Ace breaks ground for Ohio distribution center
A groundbreaking ceremony Tuesday drew representatives from Ace and local business leaders to the site of a future retail support center in West Jefferson, Ohio.
The co-op expects the 500,000-sq.-ft. facility to be completed in July 2014. The facility will essentially replace an older facility currently operating in Toledo.
“Ace is pleased to break ground on this state-of-the-art facility,” said Rick Whitson, VP retail support, Ace Hardware Corp. “Our new Retail Support Center in West Jefferson will play an integral part in Ace’s overall supply chain, carrying as many as 16,000 different products to supply hundreds of Ace retailers and, in turn, serve thousands of consumers.”
The co-op operates 14 retail support centers.
The West Jefferson facility will serve Ace Hardware retail locations throughout Ohio, parts of Michigan, Eastern Indiana and Northern Kentucky. It will also employ approximately 100 Ace team members locally.
The warehouse will have the capability to expand by more than 280,000 sq. ft. to meet future growth needs. The facility will be furnished with 84 dock doors, as well as power equipment that will run by hydrogen fuel cell technology.
Ace Hardware reports sales gains in Q2
Pointing to sales gains in virtually every department, Oak Brook, Ill.-based Ace Hardware Corp. reported second-quarter revenue growth of 9.7% — to $1.74 billion from $1.07 billion. Net income increased to $42.3 million, compared with net income of $14.9 million in the same quarter last year.
CEO John Venhuizen said the co-op is pleased with the results so far in 2013. "Sales increased in virtually every department with significant growth at both wholesale and retail from our Discovery Edge, Level 3 merchandising re-sets and branding inititatives," he said.
The second quarter also included a charge of $6.2 million related to the closing costs of the co-op’s Retail Support Center in Toledo, Ohio.
Across the Ace network, same-store retail sales were up 5.3% for the quarter, with momentum gaining in June (up 6.1%) and July (up 9.8%).
The company’s income statement includes a line for retail revenues — $77.7 million for the three months ended June 29. This line tracks the company’s December 2012 acquisition of Westlake Ace Hardware, which operates 86 stores in the Midwest. Same-store sales at these Ace-owned stores were down 3.4%, which the co-op contributed to a cold spring that limited lawn and garden sales.
On the wholesale side, total wholesale revenues were $1.1 billion, up 2.4%, as compared to the prior year. The increase would have been 4.4%, when including wholesale revenues to WHI, the indirect owner of the Westlake chain.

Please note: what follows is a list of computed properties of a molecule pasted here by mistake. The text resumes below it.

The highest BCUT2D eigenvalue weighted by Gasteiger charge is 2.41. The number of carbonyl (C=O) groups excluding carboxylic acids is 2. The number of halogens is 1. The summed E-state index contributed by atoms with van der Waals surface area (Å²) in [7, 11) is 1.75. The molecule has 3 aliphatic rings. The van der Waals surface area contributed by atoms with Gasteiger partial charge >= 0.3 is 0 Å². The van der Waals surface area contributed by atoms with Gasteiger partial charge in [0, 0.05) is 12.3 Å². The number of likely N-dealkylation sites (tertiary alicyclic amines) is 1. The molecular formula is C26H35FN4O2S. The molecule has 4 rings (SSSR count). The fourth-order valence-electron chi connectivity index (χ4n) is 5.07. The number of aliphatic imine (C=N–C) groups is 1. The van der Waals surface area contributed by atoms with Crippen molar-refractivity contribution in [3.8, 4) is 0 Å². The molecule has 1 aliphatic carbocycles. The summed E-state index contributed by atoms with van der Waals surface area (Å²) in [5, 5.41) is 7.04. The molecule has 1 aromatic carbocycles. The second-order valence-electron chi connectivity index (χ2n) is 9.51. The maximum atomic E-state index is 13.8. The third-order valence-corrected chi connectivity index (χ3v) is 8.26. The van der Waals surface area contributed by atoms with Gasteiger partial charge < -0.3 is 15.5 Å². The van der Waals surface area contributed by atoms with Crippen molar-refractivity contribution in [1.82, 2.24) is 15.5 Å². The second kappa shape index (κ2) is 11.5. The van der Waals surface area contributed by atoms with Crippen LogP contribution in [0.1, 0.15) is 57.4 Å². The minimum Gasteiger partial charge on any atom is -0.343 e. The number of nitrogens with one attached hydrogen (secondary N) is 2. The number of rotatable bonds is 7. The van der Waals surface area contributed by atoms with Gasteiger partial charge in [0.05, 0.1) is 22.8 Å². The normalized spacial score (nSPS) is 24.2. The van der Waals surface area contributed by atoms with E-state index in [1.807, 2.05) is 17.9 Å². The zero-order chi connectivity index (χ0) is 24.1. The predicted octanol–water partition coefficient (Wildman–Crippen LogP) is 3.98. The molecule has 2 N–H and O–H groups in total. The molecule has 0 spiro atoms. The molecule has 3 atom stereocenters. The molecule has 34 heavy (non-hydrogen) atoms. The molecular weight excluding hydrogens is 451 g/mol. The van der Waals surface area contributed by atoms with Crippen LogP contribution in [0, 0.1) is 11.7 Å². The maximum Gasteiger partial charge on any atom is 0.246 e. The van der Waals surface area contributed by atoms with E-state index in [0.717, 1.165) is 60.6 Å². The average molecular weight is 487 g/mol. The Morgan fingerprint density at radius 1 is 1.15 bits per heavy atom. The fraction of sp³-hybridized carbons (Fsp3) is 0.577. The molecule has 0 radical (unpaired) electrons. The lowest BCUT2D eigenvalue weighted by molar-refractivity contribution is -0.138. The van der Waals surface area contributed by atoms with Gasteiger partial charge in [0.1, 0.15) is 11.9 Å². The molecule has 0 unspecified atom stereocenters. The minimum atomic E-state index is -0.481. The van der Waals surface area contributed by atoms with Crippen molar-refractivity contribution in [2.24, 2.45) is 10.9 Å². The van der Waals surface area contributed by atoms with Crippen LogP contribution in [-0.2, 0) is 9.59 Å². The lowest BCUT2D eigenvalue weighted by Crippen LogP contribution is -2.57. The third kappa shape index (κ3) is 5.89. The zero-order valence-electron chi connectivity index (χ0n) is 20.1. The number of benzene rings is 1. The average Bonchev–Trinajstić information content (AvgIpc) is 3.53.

The Ace co-op added 34 new domestic stores and canceled 19 in the second quarter. The total domestic store tally stands at 4,121 as of June 29.
Valspar patiently awaits profits from Ace deal
Paint giant Valspar has every intention of profiting from its move to acquire the Ace Hardware private-label paint business, it just hasn’t happened yet.
Valspar executives walked analysts through the plan during the company’s third-quarter conference call. The analysts seemed highly interested in Valspar’s seven-month-old relationship with Ace.
"The rollout of our new private label and branded programs with Ace Hardware are on plan," CEO Gary Hendrickson said. "We will start shipping Valspar-branded paints to Ace during the fourth quarter, and we are currently tracking ahead of our internal placement targets for this initiative."
Late last year, Ace and Minneapolis-based Valspar worked out a long-term deal, under which Valspar will manufacture and supply Ace-branded paint products to Ace dealers. The companies also announced that Valspar had acquired Ace Hardware’s paint manufacturing assets, including two manufacturing facilities located near Chicago.
During this week’s conference call, Hendrickson said the deal is not making money yet on the private label side of the Ace deal, as Valspar works to retool the facilities and infrastructure that deliver the paint. But regardless of the branded Valspar business side of the transaction, the private-label Ace deal will eventually result in positive metrics for the paint company, he said.
"We didn’t sell our souls to the devil on the private-label business to win a contract on the branded business," Hendrickson told investors.
Hendrickson was asked to update exactly how many Ace stores had the Valspar brand, but he declined to talk about it and will continue to remain silent on the question "probably for a couple of quarters," he said.
CFO James L. Muehlbauer said Valspar remained "very confident" in the model for its Ace business. "When we get that work done this year, we’ll have a cost structure that allows us to make a nice margin on the private-label business," he said.